Hybrid Solar Thermal Integration at Existing Fossil

Report
August 2013
HYBRID SOLAR THERMAL INTEGRATION AT
EXISTING FOSSIL GENERATION FACILITIES
OF ENGINEERING,
KEVIN MILLER MANAGER
BLACK & VEATCH, SOUTH AFRICA
AGENDA
Solar Thermal Integration at Existing Rankine
Cycle Generating Facilities [HYBRID CSP]
Solar Integration with Coal / Oil Steam Plants
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CONCEPTS OF COMBINED BRAYTON / RANKINE
CYCLE GENERATION
Brayton Cycle
Rankine Cycle
Integrated Solar Combined Cycle adds steam to
the Rankine Cycle
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HYBRID CONCEPTS OF INTEGRATED SOLAR
THERMAL (ICSS)
• Steam produced from renewable source
• Reduces use of natural gas or light oil
• No additional capacity (MW) will result from
the operation of the solar thermal facility
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WHY CONSIDER HYBRID CSP?
• Solar energy can be converted to electric energy at a
higher efficiency.
• Capital costs are lower than for a CSP-only facility of
similar size.
• Minimal additional plant staff is required
• A hybrid plant does not suffer from the thermal
inefficiencies associated with the daily startup and
shutdown of the CSP facility
• Potential reduction in fuel costs (fossil fuel input / MWh
will decrease)
• Significant reduction in carbon emissions / MWh
More efficient with lower capitol cost
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KEY CHARACTERISTICS OF CANDIDATE
FACILITIES FOR ADDITION OF HYBRID CSP
• Located in area of high Direct Normal Solar
Irradiation (DNI)
• Adequate space available
• Allocation of approximately 2.75 Hectares / Mw
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DIRECT NORMAL IRRADIATION (DNI)
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INTEGRATION OF CSP AT AN EXISTING GAS
TURBINE COMBINED CYCLE FACILITY IN
FLORIDA, USA
Black & Veatch was Owner’s Engineer on the addition
of 75 MW of CSP steam generation at Martin Station
• Area with high Direct Normal Solar Irradiation (DNI)
• Available adjacent land area (202 hectare)
• Available steam turbine capacity
• Reduction in associated
fuel cost & carbon emissions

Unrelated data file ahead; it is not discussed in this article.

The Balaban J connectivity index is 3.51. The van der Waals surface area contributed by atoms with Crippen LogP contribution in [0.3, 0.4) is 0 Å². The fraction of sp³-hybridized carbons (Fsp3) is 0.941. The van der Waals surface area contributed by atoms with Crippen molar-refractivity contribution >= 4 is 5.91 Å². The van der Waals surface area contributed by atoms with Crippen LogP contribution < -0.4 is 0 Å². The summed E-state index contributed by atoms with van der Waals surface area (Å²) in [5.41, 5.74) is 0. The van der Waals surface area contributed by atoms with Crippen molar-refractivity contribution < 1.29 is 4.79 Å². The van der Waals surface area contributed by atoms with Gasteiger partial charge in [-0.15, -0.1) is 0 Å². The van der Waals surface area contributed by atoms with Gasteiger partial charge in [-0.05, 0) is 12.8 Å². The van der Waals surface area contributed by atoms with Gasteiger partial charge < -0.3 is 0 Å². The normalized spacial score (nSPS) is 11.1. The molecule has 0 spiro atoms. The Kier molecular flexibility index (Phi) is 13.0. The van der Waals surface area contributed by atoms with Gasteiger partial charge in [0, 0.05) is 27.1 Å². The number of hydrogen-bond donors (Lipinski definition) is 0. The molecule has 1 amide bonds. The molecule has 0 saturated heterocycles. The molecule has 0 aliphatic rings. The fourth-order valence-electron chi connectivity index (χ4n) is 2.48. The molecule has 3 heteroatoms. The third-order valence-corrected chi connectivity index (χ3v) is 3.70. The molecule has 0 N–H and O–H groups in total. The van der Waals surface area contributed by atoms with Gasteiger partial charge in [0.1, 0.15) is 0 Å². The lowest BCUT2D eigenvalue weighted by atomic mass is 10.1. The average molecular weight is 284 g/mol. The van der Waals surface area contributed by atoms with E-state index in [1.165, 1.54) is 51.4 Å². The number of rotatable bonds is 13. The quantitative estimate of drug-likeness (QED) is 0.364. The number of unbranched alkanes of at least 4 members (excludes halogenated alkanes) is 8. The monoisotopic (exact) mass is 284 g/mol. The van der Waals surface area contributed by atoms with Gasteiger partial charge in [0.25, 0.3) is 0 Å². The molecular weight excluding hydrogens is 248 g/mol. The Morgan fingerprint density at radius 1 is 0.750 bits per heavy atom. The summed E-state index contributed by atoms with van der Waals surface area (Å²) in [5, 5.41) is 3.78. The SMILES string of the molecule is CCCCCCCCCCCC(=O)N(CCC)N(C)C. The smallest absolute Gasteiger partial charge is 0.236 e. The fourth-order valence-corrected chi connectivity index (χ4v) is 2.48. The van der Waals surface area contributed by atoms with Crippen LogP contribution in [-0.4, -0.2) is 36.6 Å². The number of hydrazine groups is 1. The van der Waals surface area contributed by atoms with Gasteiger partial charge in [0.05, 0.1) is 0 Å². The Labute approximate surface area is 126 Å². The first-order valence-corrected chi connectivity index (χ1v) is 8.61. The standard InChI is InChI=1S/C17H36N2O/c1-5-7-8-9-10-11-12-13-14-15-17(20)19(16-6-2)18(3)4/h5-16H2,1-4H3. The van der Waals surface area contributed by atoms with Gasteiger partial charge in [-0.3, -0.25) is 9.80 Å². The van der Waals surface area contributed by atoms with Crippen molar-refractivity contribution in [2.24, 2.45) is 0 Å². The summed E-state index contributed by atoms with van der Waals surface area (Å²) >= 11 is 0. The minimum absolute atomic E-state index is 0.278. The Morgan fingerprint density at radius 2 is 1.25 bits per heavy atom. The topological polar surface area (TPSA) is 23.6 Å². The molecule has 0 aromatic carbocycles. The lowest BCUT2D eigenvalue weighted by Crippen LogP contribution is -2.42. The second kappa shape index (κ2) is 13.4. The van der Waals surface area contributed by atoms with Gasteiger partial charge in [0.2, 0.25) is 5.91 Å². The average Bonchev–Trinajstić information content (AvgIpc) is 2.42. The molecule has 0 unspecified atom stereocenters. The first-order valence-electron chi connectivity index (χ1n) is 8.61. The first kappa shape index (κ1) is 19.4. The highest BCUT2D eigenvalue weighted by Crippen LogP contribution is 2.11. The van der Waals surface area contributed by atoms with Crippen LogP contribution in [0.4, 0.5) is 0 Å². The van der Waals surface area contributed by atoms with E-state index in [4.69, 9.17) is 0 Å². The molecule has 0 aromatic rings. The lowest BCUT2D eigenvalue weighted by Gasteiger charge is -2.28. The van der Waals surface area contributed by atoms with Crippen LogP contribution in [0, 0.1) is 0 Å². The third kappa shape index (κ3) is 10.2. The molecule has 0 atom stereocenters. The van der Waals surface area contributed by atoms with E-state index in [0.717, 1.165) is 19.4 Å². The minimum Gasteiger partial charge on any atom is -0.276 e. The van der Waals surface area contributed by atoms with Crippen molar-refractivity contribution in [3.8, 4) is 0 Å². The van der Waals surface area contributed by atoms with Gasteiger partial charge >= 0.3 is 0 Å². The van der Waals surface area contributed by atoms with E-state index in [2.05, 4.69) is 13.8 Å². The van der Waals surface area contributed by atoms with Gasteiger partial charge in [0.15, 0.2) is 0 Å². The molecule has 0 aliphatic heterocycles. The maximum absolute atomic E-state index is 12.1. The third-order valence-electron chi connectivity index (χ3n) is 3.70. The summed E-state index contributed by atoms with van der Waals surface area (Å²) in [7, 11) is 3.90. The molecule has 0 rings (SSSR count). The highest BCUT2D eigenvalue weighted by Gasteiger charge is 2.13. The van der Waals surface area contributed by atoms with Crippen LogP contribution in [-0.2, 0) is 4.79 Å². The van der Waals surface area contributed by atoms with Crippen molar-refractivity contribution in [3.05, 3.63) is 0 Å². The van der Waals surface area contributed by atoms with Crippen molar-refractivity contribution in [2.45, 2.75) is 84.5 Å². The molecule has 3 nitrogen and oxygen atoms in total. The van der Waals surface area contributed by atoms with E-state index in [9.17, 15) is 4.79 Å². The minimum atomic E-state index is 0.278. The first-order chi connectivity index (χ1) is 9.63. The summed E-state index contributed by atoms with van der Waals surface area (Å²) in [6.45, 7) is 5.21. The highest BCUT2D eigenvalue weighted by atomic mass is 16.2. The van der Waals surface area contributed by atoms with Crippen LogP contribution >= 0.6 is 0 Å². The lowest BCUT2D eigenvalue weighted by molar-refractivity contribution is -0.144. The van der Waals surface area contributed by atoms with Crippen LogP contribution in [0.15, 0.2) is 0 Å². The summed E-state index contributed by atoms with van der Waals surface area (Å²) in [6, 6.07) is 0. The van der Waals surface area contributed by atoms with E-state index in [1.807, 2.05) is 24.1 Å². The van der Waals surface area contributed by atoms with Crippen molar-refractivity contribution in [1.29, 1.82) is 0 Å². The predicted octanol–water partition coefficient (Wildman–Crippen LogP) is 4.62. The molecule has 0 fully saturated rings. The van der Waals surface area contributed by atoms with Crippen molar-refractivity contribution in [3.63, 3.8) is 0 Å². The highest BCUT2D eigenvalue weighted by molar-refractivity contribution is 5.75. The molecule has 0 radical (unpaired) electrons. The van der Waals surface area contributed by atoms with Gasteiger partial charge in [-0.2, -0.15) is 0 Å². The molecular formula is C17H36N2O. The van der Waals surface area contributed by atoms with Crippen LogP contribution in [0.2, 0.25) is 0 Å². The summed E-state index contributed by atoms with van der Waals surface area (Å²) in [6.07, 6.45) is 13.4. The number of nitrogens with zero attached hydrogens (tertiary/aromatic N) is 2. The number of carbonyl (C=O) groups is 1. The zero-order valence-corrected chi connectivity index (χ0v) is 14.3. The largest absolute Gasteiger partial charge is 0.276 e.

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MARTIN NEXT GENERATION
SOLAR ENERGY CENTER
Source; John Van Beekum for The New York Times
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MARTIN NEXT GENERATION SOLAR ENERGY
CENTER
• Martin Next Generation Solar Energy Center was, until recently, the
second largest solar-thermal facility in the world and the largest
solar plant of any kind outside of California
• Facility may be the first hybrid facility in the world to connect a solar
facility to an existing combined-cycle power plant
• Provides 75 megawatts of solar thermal capacity
• Designed to produce an average of 155,000 MWh of electricity
annually
• The expected reduction of system-wide green-house gas emissions is
projected to be approximately 2.75 million tons over a 30-year
period
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COMBINED CYCLE GENERIC LAYOUT
Main Steam
Steam Turbine
HP
IP / LP
Hot Reheat
Air-Cooled
Condenser
Cold Reheat
Duct
Firing
HP Steam
IP Steam
LP Steam
I
P
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H
H
P
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C
Fuel
Air
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Gas Turbine
Heat Recovery Steam Generator
BFP
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POTENTIAL SOLAR STEAM INJECTION
POINTS
• Admit Steam In LP Circuit
• Admit Steam Into Cold Reheat
• Admit Steam Into Hot Reheat
• Admit Steam Into HRSG HP
Circuit Between Evaporator
and Superheater
• Admit Main Steam
The most efficient use
of solar energy is
displacing saturated
steam production at
the highest pressure.
The least efficient use
of solar energy is
feedwater preheating
and steam superheating
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STEAM ADMISSION LOCATIONS DRIVEN BY
SOLAR TECHNOLOGY
TYPICAL ACHIEVABLE STEAM TEMPERATURES
• Parabolic Trough
• Fluid: Synthetic oil; HTF Temperature: 748ºF (398ºC)
• Steam Temperature - ~715 F
• Central Receiver
• Fluid: Steam, molten salt, air
• Steam Temperature: 1025ºF (550ºC)
• Compact Linear Fresnel Reflector
• Fluid: Steam
• Steam Temperature: 520ºF (270ºC)
Parabolic Trough Technology was selected by
the Client
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STEAM ADMISSION LOCATIONS DRIVEN BY
SOLAR TECHNOLOGY
• Trough Steam Admission Points:
• LP, Cold Reheat, HP Steam Between Evap and
Superheater
• Power Tower Steam Admission Points:
• Could be same as trough, but also allows higher
temperature admissions to Hot Reheat or Main Steam
• Compact Linear Fresnel Reflector
• LP, Cold Reheat
Because parabolic trough systems are more
mature commercially and technically.
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STEAM ADMISSION LOCATIONS DRIVEN BY
SOLAR TECHNOLOGY…
… but when it is being integrated into an existing
facility, by the characteristics / capabilities of the
existing steam cycle and equipment can become
overriding considerations